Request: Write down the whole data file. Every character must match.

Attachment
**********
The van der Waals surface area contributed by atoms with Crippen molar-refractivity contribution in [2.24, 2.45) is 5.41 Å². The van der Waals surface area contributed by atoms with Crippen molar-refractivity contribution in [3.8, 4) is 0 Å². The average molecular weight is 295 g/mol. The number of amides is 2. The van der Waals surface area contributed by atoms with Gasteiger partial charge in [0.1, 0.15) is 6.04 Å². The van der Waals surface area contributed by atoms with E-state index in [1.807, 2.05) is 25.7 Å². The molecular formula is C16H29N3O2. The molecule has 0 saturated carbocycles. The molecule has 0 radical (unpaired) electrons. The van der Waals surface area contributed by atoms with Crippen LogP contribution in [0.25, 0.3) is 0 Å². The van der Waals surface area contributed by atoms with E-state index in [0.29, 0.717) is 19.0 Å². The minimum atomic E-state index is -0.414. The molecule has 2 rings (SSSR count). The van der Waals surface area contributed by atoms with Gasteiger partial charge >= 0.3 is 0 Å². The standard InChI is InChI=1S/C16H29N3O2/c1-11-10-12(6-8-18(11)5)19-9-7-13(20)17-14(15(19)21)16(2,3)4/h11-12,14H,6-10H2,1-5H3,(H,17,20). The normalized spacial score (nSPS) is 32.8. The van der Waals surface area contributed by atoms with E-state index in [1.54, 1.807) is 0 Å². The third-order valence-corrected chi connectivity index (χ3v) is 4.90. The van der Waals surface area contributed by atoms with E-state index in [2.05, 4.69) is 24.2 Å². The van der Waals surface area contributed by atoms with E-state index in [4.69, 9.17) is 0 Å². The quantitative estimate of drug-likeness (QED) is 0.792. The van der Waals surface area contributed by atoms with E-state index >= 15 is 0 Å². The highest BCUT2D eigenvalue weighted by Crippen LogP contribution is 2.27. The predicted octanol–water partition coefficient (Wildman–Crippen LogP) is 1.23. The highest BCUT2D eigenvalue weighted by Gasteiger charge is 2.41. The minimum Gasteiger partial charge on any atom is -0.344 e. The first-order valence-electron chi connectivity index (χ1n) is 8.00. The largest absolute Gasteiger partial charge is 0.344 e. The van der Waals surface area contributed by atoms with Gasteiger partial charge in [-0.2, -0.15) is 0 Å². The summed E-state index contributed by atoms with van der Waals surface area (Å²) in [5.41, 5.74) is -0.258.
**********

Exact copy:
The van der Waals surface area contributed by atoms with Crippen molar-refractivity contribution in [2.24, 2.45) is 5.41 Å². The van der Waals surface area contributed by atoms with Crippen molar-refractivity contribution in [3.8, 4) is 0 Å². The average molecular weight is 295 g/mol. The number of amides is 2. The van der Waals surface area contributed by atoms with Gasteiger partial charge in [0.1, 0.15) is 6.04 Å². The van der Waals surface area contributed by atoms with E-state index in [1.807, 2.05) is 25.7 Å². The molecular formula is C16H29N3O2. The molecule has 0 saturated carbocycles. The molecule has 0 radical (unpaired) electrons. The van der Waals surface area contributed by atoms with Crippen LogP contribution in [0.25, 0.3) is 0 Å². The van der Waals surface area contributed by atoms with E-state index in [0.29, 0.717) is 19.0 Å². The minimum atomic E-state index is -0.414. The molecule has 2 rings (SSSR count). The van der Waals surface area contributed by atoms with Gasteiger partial charge >= 0.3 is 0 Å². The standard InChI is InChI=1S/C16H29N3O2/c1-11-10-12(6-8-18(11)5)19-9-7-13(20)17-14(15(19)21)16(2,3)4/h11-12,14H,6-10H2,1-5H3,(H,17,20). The normalized spacial score (nSPS) is 32.8. The van der Waals surface area contributed by atoms with E-state index in [1.54, 1.807) is 0 Å². The third-order valence-corrected chi connectivity index (χ3v) is 4.90. The van der Waals surface area contributed by atoms with E-state index in [2.05, 4.69) is 24.2 Å². The van der Waals surface area contributed by atoms with E-state index in [4.69, 9.17) is 0 Å². The quantitative estimate of drug-likeness (QED) is 0.792. The van der Waals surface area contributed by atoms with E-state index >= 15 is 0 Å². The highest BCUT2D eigenvalue weighted by Crippen LogP contribution is 2.27. The predicted octanol–water partition coefficient (Wildman–Crippen LogP) is 1.23. The highest BCUT2D eigenvalue weighted by Gasteiger charge is 2.41. The minimum Gasteiger partial charge on any atom is -0.344 e. The first-order valence-electron chi connectivity index (χ1n) is 8.00. The largest absolute Gasteiger partial charge is 0.344 e. The van der Waals surface area contributed by atoms with Gasteiger partial charge in [-0.2, -0.15) is 0 Å². The summed E-state index contributed by atoms with van der Waals surface area (Å²) in [5.41, 5.74) is -0.258.